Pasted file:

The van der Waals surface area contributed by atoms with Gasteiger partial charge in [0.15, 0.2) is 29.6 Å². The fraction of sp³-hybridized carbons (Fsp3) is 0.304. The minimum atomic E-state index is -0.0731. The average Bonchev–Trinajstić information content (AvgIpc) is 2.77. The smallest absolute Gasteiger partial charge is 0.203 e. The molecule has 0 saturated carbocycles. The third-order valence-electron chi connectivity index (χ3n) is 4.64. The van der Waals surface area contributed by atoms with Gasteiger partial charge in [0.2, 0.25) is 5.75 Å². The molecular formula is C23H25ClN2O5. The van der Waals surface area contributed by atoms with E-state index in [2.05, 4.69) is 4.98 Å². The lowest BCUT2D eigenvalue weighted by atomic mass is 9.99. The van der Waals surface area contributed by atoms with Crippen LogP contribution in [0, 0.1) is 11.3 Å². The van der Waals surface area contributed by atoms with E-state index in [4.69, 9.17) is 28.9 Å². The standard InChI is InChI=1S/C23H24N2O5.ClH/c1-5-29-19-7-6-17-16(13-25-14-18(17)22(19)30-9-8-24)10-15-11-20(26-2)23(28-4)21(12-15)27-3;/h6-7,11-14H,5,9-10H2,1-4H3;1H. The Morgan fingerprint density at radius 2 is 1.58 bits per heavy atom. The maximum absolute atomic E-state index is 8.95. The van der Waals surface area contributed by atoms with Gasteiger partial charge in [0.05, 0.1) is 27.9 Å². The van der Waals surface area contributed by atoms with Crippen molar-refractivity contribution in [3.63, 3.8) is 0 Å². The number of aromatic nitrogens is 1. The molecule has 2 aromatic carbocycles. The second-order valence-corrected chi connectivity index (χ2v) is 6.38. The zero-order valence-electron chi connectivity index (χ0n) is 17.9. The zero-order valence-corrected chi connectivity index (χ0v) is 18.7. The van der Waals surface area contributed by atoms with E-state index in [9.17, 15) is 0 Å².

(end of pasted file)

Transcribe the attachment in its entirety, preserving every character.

The van der Waals surface area contributed by atoms with Gasteiger partial charge in [0.15, 0.2) is 29.6 Å². The fraction of sp³-hybridized carbons (Fsp3) is 0.304. The minimum atomic E-state index is -0.0731. The average Bonchev–Trinajstić information content (AvgIpc) is 2.77. The smallest absolute Gasteiger partial charge is 0.203 e. The molecule has 0 saturated carbocycles. The third-order valence-electron chi connectivity index (χ3n) is 4.64. The van der Waals surface area contributed by atoms with Gasteiger partial charge in [0.2, 0.25) is 5.75 Å². The molecular formula is C23H25ClN2O5. The van der Waals surface area contributed by atoms with E-state index in [2.05, 4.69) is 4.98 Å². The lowest BCUT2D eigenvalue weighted by atomic mass is 9.99. The van der Waals surface area contributed by atoms with Crippen LogP contribution in [0, 0.1) is 11.3 Å². The van der Waals surface area contributed by atoms with E-state index in [4.69, 9.17) is 28.9 Å². The standard InChI is InChI=1S/C23H24N2O5.ClH/c1-5-29-19-7-6-17-16(13-25-14-18(17)22(19)30-9-8-24)10-15-11-20(26-2)23(28-4)21(12-15)27-3;/h6-7,11-14H,5,9-10H2,1-4H3;1H. The Morgan fingerprint density at radius 2 is 1.58 bits per heavy atom. The maximum absolute atomic E-state index is 8.95. The van der Waals surface area contributed by atoms with Gasteiger partial charge in [0.05, 0.1) is 27.9 Å². The van der Waals surface area contributed by atoms with Crippen molar-refractivity contribution in [3.63, 3.8) is 0 Å². The number of aromatic nitrogens is 1. The molecule has 2 aromatic carbocycles. The second-order valence-corrected chi connectivity index (χ2v) is 6.38. The zero-order valence-electron chi connectivity index (χ0n) is 17.9. The zero-order valence-corrected chi connectivity index (χ0v) is 18.7. The van der Waals surface area contributed by atoms with E-state index in [9.17, 15) is 0 Å².